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Jazz giants in the jazz district

Ella Fitzgerald singing to Duke Ellington, Benny Goodman and Richard Rodgers in 1950.

April is jazz appreciation month, all month long, and there’s something special to appreciate at the Fillmore Heritage Center at 1330 Fillmore. “Jazz Giants: the Photography of Herman Leonard” is a collection of some of the finest jazz photographs ever taken by one of America’s greatest living photographers. In addition, there’s a full program of other special events this month.

Photograph © Herman Leonard Photography LLC

Polo’s promises go unfulfilled

Polo Ralph Lauren's store at 2040 Fillmore.

By Barbara Kate Repa

Almost exactly two years ago, when Polo Ralph Lauren became the first business to encounter San Francisco’s new ordinance limiting chain stores in the neighborhood, the company’s leaders promised that their Fillmore store, if approved, would become engaged in the neighborhood and support local causes.

They even put it in writing.

“We feel the proposed shop, which will carry both men’s and women’s fashion, will be a perfect fit with this neighborhood,” wrote Wayne T. Meichner, president of Polo Ralph Lauren retail stores. “Our team has compiled a list of actions to demonstrate to you how we can best use our skills and resources to partner with the local community.”

Two years later, Polo’s promises to become involved in the local community have not been fulfilled.
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Tacobar shaping up as a jewel

UPDATE: Tacobar is now open.

By Chris Barnett

Locals have been clamoring for better and more authentic Mexican food on Fillmore Street even before La Posada said adios a few years ago and the fast food chain La Salsa shuttered its shop at the end of last year.

They may soon get their wish.

Tacobar, at the corner of California and Fillmore, seems destined to be far more than a typical taqueria. Owner and top toque Jack Schwartz, 40, has fashioned a mini-Mexican restaurant with organic food considerably above the ordinary and a whimsical design that promises to be lively and fun. Just check out the handpainted mural on the ceiling of el bano, the unisex bathroom.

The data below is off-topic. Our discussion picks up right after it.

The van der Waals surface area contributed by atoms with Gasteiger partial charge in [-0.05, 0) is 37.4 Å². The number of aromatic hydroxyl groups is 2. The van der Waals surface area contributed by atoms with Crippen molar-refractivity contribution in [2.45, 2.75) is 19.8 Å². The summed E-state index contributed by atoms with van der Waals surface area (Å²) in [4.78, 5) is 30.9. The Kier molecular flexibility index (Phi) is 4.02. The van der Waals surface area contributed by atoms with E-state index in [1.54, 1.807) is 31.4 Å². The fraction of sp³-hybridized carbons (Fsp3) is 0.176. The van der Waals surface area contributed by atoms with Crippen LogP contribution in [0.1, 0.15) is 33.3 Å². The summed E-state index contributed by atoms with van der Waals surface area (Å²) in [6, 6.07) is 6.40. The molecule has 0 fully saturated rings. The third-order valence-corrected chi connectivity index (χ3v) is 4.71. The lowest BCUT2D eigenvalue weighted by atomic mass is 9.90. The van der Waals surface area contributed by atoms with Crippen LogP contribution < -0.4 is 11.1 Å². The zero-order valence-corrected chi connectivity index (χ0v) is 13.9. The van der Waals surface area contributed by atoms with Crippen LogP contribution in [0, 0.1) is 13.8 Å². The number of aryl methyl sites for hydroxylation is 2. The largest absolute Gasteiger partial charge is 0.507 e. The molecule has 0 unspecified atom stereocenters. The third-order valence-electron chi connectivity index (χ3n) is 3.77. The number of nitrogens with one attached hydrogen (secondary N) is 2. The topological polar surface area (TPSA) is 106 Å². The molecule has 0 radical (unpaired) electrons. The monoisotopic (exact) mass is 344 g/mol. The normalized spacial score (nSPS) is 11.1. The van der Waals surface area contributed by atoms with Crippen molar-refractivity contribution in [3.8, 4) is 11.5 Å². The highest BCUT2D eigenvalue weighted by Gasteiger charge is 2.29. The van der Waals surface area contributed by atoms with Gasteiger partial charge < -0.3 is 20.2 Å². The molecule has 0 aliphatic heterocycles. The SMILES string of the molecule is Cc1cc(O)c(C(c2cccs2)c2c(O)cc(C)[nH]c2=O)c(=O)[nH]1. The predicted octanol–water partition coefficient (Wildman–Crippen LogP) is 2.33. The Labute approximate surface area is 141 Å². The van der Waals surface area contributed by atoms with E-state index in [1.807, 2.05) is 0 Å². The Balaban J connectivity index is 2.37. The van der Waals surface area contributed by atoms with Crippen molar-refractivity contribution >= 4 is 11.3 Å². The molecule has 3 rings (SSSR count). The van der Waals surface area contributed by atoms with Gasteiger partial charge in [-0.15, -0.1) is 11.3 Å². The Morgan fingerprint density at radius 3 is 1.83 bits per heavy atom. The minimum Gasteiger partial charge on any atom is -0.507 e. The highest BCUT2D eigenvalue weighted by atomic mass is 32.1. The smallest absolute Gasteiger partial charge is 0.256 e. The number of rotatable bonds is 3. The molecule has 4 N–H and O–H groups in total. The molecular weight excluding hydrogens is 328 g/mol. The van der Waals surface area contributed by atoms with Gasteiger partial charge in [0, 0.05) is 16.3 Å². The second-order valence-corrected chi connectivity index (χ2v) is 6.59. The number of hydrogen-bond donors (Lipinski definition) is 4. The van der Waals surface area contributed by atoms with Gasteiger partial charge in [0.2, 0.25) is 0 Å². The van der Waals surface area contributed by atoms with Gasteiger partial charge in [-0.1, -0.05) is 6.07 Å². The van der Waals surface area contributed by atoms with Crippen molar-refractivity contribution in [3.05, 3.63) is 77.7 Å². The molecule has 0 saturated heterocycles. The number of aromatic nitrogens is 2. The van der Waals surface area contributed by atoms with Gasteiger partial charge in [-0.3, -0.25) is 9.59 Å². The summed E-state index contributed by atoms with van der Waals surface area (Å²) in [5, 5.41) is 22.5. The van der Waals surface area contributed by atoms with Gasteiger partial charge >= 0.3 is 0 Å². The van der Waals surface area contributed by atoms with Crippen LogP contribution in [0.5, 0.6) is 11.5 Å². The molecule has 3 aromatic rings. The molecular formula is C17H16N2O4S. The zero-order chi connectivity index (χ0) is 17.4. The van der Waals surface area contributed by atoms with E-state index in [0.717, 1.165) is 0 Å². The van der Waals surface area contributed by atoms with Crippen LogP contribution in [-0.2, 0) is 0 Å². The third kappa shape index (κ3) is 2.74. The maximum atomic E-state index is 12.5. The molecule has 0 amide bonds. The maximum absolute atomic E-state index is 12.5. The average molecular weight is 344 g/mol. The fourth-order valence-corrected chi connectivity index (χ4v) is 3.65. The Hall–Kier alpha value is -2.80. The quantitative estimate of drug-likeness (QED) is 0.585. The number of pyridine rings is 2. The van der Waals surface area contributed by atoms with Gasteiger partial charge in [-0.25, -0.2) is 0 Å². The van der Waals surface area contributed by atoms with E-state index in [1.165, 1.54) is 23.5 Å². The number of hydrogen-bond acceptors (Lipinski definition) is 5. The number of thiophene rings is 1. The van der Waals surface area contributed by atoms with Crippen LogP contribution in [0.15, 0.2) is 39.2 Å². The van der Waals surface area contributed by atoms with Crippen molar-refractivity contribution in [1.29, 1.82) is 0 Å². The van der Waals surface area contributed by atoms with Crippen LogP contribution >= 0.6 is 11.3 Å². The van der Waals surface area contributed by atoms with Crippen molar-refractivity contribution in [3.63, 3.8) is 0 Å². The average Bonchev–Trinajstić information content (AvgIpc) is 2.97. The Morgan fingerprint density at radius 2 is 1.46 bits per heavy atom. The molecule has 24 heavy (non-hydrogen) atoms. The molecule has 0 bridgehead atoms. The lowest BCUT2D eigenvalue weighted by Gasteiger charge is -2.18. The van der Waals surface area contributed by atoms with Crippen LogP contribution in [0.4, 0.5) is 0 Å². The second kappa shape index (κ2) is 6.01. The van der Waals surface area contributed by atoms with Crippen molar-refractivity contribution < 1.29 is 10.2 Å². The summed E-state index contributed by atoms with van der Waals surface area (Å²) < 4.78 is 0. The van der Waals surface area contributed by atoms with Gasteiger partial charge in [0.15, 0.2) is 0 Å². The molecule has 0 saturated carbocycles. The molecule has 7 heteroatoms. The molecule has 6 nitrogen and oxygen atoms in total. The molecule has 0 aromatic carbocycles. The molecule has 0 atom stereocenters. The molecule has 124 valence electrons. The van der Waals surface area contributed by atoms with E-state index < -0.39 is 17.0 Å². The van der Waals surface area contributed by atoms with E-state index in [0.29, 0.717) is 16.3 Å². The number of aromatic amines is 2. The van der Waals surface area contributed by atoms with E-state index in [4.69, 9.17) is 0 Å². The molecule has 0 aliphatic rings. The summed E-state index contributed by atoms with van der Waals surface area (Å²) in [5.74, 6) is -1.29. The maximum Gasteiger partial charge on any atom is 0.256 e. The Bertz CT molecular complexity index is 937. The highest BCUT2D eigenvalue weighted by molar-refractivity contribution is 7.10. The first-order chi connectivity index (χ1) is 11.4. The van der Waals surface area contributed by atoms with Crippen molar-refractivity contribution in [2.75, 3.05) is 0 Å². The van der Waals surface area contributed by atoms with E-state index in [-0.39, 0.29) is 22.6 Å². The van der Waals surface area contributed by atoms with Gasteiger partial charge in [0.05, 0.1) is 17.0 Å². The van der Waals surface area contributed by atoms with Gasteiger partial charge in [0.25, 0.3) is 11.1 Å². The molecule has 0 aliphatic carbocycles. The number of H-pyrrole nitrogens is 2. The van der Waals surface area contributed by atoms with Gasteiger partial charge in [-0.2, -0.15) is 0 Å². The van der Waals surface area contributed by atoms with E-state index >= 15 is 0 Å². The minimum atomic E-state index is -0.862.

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Exporting Fillmore’s coffee culture

By Anne Paprocki

Tucked in an unassuming office behind two Fillmore boutiques, longtime local residents Elise Papazian and Scott Pritikin hope to expand the horizons of coffee connoisseurs everywhere with their recently launched online service GoCoffeeGo.

“Nobody should be drinking the same cup of coffee every day,” says Papazian, “It’s just boring. Would you eat the same food day in and out?”

The website includes a selection of coffee beans from 18 different roasters, including Zoka, Ritual, Cuvee, Atomic, Equator Coffees & Teas and Johnson Brothers. Papazian and Pritikin — who admit to testing up to 10 different coffees a day — have vetted each offering.
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Checking out of the checkout line

Photograph of Allen Brandstein by Kathi O'Leary

After more than two decades of offering up good cheer and wry observations while ringing up groceries and restocking the shelves, Allen Brandstein has retired from Mollie Stone’s. His last day was March 31.

Stoking his decision to leave were two life passages: a bout with colon cancer last year and his first Social Security check, which he received a few weeks ago after turning 62.

“Those things give you an immediate dose of perspective that life is finite,” he says.
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Brautigan’s library finds a home

The Presidio Branch Library, now under renovation.

The Presidio Branch Library on Sacramento Street, now undergoing renovation, became legendary in literary circles after author Richard Brautigan used it as the setting for his imaginary library of unpublished manuscripts in the novel, The Abortion.

In Brautigan’s novel, published in 1970, the library was always open for authors to personally deposit their manuscripts. Through the years, quite a few writers took the story literally and submitted manuscripts or asked if the library really existed.

The Presidio library maintained a small display about Brautigan’s novel, but never actually accepted manuscripts. But in 1990 one of the author’s fans opened the Brautigan Library in Burlington, Vermont, and accepted several hundred manuscripts. That arrangement ended in 2005 when negotiations were announced to bring the manuscripts to the Presidio Branch Library. But it never happened.

Now the manuscripts have found a new home. The Brautigan Library will become a permanent collection in the Clark County Historical Museum in Vancouver, Washington. Brautigan was a Washington native.

Local aficionados, including library volunteer Marcia Popper, continue to push for an expanded display about the Brautigan connection when the renovated Presidio Branch Library reopens in late 2011.

NY Times: A homecoming for Richard Brautigan

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